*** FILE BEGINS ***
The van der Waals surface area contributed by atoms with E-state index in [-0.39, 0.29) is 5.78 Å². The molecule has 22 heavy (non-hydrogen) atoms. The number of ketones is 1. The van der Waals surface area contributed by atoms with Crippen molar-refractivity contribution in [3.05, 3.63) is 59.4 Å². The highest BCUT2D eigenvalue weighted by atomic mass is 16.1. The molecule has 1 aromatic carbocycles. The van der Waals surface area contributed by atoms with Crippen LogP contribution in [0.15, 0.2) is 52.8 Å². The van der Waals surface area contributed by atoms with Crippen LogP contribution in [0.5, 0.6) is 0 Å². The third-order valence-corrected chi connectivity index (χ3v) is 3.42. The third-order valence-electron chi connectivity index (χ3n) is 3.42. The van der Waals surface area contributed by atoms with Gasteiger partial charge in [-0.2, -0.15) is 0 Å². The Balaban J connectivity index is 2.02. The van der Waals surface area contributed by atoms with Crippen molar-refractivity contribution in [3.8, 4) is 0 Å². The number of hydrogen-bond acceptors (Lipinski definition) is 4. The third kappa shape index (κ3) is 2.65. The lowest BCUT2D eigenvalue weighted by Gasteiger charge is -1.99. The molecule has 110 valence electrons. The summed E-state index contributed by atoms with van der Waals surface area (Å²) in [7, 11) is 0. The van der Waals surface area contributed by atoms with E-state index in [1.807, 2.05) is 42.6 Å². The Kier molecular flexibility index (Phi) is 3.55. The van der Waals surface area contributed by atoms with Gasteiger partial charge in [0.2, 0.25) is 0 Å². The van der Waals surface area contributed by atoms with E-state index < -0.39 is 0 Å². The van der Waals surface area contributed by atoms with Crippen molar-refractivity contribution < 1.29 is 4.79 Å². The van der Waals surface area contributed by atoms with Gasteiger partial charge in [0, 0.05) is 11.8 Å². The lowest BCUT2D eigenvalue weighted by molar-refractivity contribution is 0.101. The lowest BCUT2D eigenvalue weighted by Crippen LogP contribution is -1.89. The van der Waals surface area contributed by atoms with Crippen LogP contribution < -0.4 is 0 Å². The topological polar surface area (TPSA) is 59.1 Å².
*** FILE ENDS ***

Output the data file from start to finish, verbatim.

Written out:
The van der Waals surface area contributed by atoms with E-state index in [-0.39, 0.29) is 5.78 Å². The molecule has 22 heavy (non-hydrogen) atoms. The number of ketones is 1. The van der Waals surface area contributed by atoms with Crippen molar-refractivity contribution in [3.05, 3.63) is 59.4 Å². The highest BCUT2D eigenvalue weighted by atomic mass is 16.1. The molecule has 1 aromatic carbocycles. The van der Waals surface area contributed by atoms with Crippen LogP contribution in [0.15, 0.2) is 52.8 Å². The van der Waals surface area contributed by atoms with Crippen LogP contribution in [0.5, 0.6) is 0 Å². The third-order valence-corrected chi connectivity index (χ3v) is 3.42. The third-order valence-electron chi connectivity index (χ3n) is 3.42. The van der Waals surface area contributed by atoms with Gasteiger partial charge in [-0.2, -0.15) is 0 Å². The Balaban J connectivity index is 2.02. The van der Waals surface area contributed by atoms with Crippen molar-refractivity contribution in [3.8, 4) is 0 Å². The number of hydrogen-bond acceptors (Lipinski definition) is 4. The third kappa shape index (κ3) is 2.65. The lowest BCUT2D eigenvalue weighted by Gasteiger charge is -1.99. The molecule has 110 valence electrons. The summed E-state index contributed by atoms with van der Waals surface area (Å²) in [7, 11) is 0. The van der Waals surface area contributed by atoms with E-state index in [1.807, 2.05) is 42.6 Å². The Kier molecular flexibility index (Phi) is 3.55. The van der Waals surface area contributed by atoms with Gasteiger partial charge in [0.2, 0.25) is 0 Å². The van der Waals surface area contributed by atoms with E-state index < -0.39 is 0 Å². The van der Waals surface area contributed by atoms with Crippen molar-refractivity contribution < 1.29 is 4.79 Å². The van der Waals surface area contributed by atoms with Gasteiger partial charge in [0, 0.05) is 11.8 Å². The lowest BCUT2D eigenvalue weighted by molar-refractivity contribution is 0.101. The lowest BCUT2D eigenvalue weighted by Crippen LogP contribution is -1.89. The van der Waals surface area contributed by atoms with Crippen LogP contribution < -0.4 is 0 Å². The topological polar surface area (TPSA) is 59.1 Å².